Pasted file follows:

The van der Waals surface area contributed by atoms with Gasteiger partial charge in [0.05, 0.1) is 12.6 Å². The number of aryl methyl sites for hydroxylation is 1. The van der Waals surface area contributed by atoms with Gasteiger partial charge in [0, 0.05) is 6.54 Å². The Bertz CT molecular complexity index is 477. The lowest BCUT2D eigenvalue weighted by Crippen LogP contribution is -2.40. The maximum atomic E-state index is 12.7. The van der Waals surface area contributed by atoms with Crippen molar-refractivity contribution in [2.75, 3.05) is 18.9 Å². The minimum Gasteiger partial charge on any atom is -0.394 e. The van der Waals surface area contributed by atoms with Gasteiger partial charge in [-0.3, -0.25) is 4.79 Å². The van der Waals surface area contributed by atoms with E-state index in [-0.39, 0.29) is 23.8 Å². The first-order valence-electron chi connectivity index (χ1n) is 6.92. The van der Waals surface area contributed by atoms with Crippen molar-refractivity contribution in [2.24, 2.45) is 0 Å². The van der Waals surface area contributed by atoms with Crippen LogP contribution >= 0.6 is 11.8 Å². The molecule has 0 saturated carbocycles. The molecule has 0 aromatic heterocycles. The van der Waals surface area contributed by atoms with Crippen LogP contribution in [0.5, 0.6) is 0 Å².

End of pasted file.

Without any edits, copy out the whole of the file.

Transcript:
The van der Waals surface area contributed by atoms with Gasteiger partial charge in [0.05, 0.1) is 12.6 Å². The number of aryl methyl sites for hydroxylation is 1. The van der Waals surface area contributed by atoms with Gasteiger partial charge in [0, 0.05) is 6.54 Å². The Bertz CT molecular complexity index is 477. The lowest BCUT2D eigenvalue weighted by Crippen LogP contribution is -2.40. The maximum atomic E-state index is 12.7. The van der Waals surface area contributed by atoms with Crippen molar-refractivity contribution in [2.75, 3.05) is 18.9 Å². The minimum Gasteiger partial charge on any atom is -0.394 e. The van der Waals surface area contributed by atoms with Gasteiger partial charge in [-0.3, -0.25) is 4.79 Å². The van der Waals surface area contributed by atoms with E-state index in [-0.39, 0.29) is 23.8 Å². The first-order valence-electron chi connectivity index (χ1n) is 6.92. The van der Waals surface area contributed by atoms with Crippen molar-refractivity contribution in [2.24, 2.45) is 0 Å². The van der Waals surface area contributed by atoms with Crippen LogP contribution >= 0.6 is 11.8 Å². The molecule has 0 saturated carbocycles. The molecule has 0 aromatic heterocycles. The van der Waals surface area contributed by atoms with Crippen LogP contribution in [0.5, 0.6) is 0 Å².